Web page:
Bodies corporate supplying utility services - getting it right

 
The law in Queensland governing optional supplies of services by bodies corporate to occupants of their buildings is a patchwork. If bodies corporate are non-compliant with the laws, they face difficulties ranging in severity from inability to recoup charges all the way to regulatory fines. Compliance requires more intensive administration of body corporate affairs than usual, but bodies corporate may consider it is justified in light of the benefits of offering to supply utilities at the evidently cheaper rates than can be secured by occupants via one-to-one supplies from utility retailers.
Regulation “Modules” under the Body Corporate and Community Management Act say that a body corporate can supply for the benefit of owners and occupiers “domestic services: for example electricity, gas, water, garbage removal, airconditioning or heating.”
Requirement for agreement
Each Module states that the body corporate can charge for the services supplied, but only if there is an agreement in place with the user of the service. An important proviso is that the amount charged does not exceed the amount "necessary for reimbursing the body corporate for supplying the services". The amount recovered can include costs of installation, maintenance and operating costs.
There are no provisions which indicate how the agreement can be formed, and whether any formality is required. So while in various circumstances it might be claimed that an agreement has been formed by conduct (e.g., a proposed user asks for the service from the body corporate, the body corporate relies on the request and then invoices) or that some specific conditions have been adopted by reason of continuous invoicing where conditions appear on the rear of an invoice (i.e. the parking ticket cases), a body corporate should not take much convincing that it is better to have specific conditions agreed.
When thinking about written agreements, bodies corporate should consider whether the agreements should be in place only with the occupant of the lot, i.e. in the case of tenanted lots, whether there are any benefits in having agreements with owners. More on that later in this bulletin.
One last point – the privatisation of the utility suppliers has enabled direct supplies to bodies corporate at better rates than those available to individual consumers. There are mandated upper limits on the prices that the body corporate may charge . Are bodies corporate making sure that the rates they charge users do not exceed the ‘sum’ of the various costs of supply incurred by the body corporate?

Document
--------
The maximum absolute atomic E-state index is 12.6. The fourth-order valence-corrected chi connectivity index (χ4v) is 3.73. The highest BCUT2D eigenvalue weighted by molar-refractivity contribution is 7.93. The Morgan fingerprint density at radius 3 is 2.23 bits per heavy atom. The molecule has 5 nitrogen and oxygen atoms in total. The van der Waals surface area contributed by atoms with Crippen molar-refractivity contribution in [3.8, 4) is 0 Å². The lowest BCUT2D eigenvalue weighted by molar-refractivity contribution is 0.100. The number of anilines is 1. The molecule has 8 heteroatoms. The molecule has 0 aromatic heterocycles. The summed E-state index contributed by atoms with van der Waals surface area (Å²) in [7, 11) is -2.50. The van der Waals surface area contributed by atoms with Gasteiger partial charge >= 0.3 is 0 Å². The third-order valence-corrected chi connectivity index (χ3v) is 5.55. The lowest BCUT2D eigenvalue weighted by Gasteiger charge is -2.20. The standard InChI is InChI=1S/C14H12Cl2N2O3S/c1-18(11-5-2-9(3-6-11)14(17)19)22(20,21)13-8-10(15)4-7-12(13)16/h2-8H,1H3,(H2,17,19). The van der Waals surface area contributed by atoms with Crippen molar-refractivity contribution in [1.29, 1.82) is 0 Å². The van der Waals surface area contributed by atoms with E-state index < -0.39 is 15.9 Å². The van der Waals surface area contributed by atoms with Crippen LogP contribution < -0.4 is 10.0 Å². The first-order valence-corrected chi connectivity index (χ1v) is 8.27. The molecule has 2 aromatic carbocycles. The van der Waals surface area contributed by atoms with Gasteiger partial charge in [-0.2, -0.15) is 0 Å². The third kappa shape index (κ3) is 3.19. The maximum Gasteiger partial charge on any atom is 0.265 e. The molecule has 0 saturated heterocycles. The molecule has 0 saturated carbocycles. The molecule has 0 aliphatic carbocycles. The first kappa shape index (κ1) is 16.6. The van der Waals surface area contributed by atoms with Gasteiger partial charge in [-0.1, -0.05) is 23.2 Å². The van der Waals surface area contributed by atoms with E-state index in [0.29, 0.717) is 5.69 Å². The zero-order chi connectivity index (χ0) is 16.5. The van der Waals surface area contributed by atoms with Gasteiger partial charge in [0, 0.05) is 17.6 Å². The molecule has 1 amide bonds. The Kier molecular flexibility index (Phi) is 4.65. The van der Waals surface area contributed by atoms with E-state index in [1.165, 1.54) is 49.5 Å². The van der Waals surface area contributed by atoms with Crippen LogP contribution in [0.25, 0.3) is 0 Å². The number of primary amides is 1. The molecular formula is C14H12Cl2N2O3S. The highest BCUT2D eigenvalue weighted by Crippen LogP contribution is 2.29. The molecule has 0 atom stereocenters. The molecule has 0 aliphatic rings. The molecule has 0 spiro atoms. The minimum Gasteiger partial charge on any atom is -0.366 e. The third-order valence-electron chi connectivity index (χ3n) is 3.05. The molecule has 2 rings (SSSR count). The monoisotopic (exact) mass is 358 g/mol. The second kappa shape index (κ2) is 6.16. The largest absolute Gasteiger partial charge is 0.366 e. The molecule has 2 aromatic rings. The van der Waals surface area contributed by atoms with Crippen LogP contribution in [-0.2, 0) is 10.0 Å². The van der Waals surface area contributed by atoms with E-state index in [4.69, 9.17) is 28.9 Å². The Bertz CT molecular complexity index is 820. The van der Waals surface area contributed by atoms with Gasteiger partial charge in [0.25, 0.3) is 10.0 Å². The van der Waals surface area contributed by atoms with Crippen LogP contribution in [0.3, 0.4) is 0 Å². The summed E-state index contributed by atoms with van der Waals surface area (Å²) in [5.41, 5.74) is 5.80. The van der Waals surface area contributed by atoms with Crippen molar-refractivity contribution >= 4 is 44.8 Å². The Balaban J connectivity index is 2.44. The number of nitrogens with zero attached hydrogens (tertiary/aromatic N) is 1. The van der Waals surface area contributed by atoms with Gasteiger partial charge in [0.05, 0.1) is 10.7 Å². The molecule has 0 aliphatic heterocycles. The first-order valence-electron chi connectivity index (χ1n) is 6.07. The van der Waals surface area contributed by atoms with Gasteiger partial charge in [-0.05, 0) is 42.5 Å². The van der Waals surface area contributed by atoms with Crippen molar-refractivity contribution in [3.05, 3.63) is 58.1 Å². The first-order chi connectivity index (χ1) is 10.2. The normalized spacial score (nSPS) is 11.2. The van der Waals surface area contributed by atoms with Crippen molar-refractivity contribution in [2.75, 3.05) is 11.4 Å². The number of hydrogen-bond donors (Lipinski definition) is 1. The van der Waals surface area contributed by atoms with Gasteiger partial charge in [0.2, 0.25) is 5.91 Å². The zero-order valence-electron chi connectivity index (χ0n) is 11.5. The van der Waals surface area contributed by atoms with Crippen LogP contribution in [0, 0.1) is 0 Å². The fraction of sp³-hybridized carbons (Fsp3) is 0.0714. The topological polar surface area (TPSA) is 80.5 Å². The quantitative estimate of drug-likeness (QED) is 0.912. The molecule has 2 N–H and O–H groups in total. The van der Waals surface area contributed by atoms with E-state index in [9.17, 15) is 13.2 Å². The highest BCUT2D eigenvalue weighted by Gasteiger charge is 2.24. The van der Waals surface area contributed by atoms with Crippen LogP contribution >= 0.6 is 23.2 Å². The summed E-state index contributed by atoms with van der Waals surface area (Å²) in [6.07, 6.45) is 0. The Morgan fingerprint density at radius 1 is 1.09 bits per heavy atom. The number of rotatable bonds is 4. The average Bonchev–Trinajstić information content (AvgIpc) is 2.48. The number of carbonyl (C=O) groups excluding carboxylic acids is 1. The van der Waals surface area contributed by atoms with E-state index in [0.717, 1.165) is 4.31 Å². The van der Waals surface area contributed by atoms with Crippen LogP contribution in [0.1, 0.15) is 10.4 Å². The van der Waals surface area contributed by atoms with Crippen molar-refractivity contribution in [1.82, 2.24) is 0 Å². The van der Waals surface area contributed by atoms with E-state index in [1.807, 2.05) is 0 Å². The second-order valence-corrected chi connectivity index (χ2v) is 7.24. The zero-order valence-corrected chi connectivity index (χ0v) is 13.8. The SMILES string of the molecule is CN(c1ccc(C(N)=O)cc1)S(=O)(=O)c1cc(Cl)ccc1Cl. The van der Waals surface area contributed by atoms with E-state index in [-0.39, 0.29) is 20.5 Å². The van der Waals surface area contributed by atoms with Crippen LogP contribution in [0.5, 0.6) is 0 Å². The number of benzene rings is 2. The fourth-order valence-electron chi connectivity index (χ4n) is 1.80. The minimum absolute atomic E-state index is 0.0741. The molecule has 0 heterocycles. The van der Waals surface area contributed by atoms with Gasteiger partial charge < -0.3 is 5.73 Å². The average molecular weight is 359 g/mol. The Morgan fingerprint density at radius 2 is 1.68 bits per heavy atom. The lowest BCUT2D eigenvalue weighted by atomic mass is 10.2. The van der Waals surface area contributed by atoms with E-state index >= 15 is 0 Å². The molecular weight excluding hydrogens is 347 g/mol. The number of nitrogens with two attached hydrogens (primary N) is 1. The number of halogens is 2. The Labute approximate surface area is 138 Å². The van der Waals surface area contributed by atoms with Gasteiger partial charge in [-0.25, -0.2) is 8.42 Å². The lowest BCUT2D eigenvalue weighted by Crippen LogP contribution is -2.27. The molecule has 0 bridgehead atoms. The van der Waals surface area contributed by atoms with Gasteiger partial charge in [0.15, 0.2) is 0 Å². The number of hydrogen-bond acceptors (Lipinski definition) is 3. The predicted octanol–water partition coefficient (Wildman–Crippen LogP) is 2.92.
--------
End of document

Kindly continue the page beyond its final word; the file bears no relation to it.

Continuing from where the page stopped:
Validity of agreement with the service supplier
We can quickly pass over whether the absence of user agreements affects the validity of the body corporate’s agreement with the supplier. The Supreme Court of Queensland recently ruled1 that there was no necessity to have user agreements in place prior to or during the term of an agreement with a supplier of the service.
Utilities legislation
Queensland legislation regulating the distribution of utilities requires an "on-supplier" (the body corporate) to have agreements in place with end users (called "receivers"). Where such agreements are not in place then serious statutory penalties can be imposed by the regulator on the body corporate. This legislation indicates agreements with receivers can be constituted in a number of ways, including being either written or oral. So the body corporate might be able to prove an agreement exists by referring to conversations or conduct, but putting in place processes for written agreements could ultimately be less time-consuming and less risky than endeavouring to prove the agreements exist in some other form.  
Charging for the supply – from users or through ordinary levies?
The Body Corporate regulations say that the Body Corporate; “must, to the greatest practicable extent, ensure the total cost to the body corporate (other than body corporate administrative costs) for supplying a service, including the cost of a commercial service, and the cost of purchasing, operating, maintaining and replacing any equipment, is recovered from the users of the service”.